It is urged herein by defendants that the trial court abused its discretion in reimposing the identical punishment after this court ordered a reduction in the convictions to an attempt to commit the substantive crime. The defendant Hidalgo did not in fact receive the same punishment. Although he was sentenced in both instances to the term prescribed by law the maximum term for the attempt as imposed in the instant proceedings is but one-half the maxmum term for the substantive crime. (Pen.Code, § 664, subd. 1.) Moreover, as to the defendant Rojas we are persuaded that the contention lacks substance. Since the modified findings of guilt were altered only as to the legal effect of the facts surrounding the crime, rather than the findings of fact which constituted the crime itself, the conditions of probation instantly imposed by the trial court would not appear to be an abuse of the broad discretion vested in that court to impose terms and conditions of probation 'to the end that justice may be done.' (Pen.Code, § 1203.1; see also People v. Hollis, 176 Cal.App.2d 92, 97, 1 Cal.Rptr. 293.) The probation period of five years is allowed herein by statute, as is the condition that Rojas spend the first 180 days in the county jail. (See Pen.Code, §§ 1203.1, 496, 664.)

We are persuaded, however, that the trial court erred in refusing to refer defendants' case to the probation department for a current report before imposing sentence in the case of Hidalgo and the instant terms of probation in the case of Rojas. Moreover, in the case of Hidalgo it appears that the court failed to even consider the application for probation. Although the minutes state, 'Probation denied,' the reporter's transcript indicates that after much discussion relative to a referral to the probation department no order was expressly made denying probation and sentence was immediately imposed. In any event there is no record of compliance with the mandate of section 1203 of the Penal Code that '* * * in every felony case in which the defendant is eligible for probation, before any judgment is pronounced, and whether or not an application for probation has been made, the court must immediately refer the matter to the probation officer to investigate and to report to the court, at a specified time, upon the circumstances surrounding the crime and concerning the defendant and his prior record, which may be taken into consideration either in aggravation or mitigation of punishment. * * * At the time or times fixed by the court, the court must hear and determine such application, if one has been made, or in any case the suitability of probation in the particular case, and in connection therewith must consider any report of the probation officer, and must make a statement that it has considered such report which must be filed with a clerk of the court as a record in the case. * * *' (Emphasis added.) The statement referred to in section 1203 does not appear as a matter of record. In view of the circumstances under which the proceedings were had and the lack of the statement by the court, it is manifest that the recital in the reporter's transcript must control over the bare statement in the...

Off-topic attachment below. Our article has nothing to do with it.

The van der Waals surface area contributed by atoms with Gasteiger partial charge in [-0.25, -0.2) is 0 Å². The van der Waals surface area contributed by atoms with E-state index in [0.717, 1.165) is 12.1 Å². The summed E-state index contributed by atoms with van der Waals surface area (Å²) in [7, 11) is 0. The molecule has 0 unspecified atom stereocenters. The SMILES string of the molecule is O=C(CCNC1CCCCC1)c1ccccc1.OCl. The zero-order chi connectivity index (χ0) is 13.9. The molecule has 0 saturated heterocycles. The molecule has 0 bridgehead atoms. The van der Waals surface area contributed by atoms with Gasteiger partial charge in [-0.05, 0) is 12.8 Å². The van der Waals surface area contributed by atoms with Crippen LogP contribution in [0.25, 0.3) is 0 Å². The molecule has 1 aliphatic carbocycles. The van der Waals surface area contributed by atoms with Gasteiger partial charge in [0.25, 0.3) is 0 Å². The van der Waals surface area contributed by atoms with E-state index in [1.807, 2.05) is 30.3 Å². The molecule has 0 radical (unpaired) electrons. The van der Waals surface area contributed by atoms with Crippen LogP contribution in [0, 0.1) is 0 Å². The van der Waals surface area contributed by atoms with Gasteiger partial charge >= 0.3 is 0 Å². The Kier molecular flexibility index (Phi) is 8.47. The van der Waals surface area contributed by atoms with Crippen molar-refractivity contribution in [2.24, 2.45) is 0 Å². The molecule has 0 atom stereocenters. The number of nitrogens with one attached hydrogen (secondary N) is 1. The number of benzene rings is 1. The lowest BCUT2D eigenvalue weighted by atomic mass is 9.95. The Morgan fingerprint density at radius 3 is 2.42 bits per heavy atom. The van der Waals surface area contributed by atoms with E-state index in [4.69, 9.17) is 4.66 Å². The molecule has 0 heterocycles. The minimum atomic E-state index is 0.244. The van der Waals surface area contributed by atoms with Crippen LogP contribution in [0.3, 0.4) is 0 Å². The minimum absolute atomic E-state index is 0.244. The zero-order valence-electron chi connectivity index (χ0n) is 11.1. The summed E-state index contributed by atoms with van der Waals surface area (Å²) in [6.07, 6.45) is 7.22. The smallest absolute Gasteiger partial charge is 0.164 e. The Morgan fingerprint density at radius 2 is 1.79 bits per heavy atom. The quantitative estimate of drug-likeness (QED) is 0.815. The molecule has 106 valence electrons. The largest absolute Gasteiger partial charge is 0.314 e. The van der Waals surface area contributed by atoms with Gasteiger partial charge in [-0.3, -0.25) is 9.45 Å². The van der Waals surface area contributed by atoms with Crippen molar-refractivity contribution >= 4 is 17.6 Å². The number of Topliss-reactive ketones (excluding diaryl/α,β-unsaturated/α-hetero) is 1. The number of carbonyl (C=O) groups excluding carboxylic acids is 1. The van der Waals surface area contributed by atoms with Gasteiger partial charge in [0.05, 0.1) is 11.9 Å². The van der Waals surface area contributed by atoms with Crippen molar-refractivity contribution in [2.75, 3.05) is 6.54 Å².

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76 cases
  • People v. Foley
    • United States
    • California Court of Appeals Court of Appeals
    • 6 Agosto 1985
    ...probation report must be prepared prior to a resentencing following an appeal. ( § 1203, subd. (b); People v. Rojas (1962) 57 Cal.2d 676, 680-682, 21 Cal.Rptr. 564, 371 P.2d 300; People v. Cooper (1984) 153 Cal.App.3d 480, 200 Cal.Rptr. 317; Van Velzer v. Superior Court (1984) 152 Cal.App.3......
  • People v. Lewis
    • United States
    • California Supreme Court
    • 24 Junio 2004
    ...defendants are entitled to have their probation reports updated prior to resentencing on remand (see People v. Rojas (1962) 57 Cal.2d 676, 682, 21 Cal.Rptr. 564, 371 P.2d 300), which may include favorable information regarding their conduct in prison. This argument fails at its premise: cap......
  • People v. Chi Ko Wong
    • United States
    • California Supreme Court
    • 29 Diciembre 1976
    ...juvenile court facilities. (Cf. In re Cortez (1971) 6 Cal.3d 78, 89, 98 Cal.Rptr. 307, 490 P.2d 819; People v. Rojas (1962) 57 Cal.2d 676, 682, 21 Cal.Rptr. 564, 371 P.2d 300; see also Donald L. V. Superior Court (1972) 7 Cal.3d 592, 601, 102 Cal.Rptr. 850, 498 P.2d 1098.) On the other hand......
  • People v. Mariano
    • United States
    • California Court of Appeals Court of Appeals
    • 11 Julio 1983
    ...alternative dispositions to imprisonment such as probation or commitment to the Youth Authority. (People v. Rojas (1962) 57 Cal.2d 676, 680-682, 21 Cal.Rptr. 564, 371 P.2d 300; People v. Smith (1968) 259 Cal.App.2d 814, 825-826, 66 Cal.Rptr. 551; People v. Keller (1966) 245 Cal.App.2d 711, ......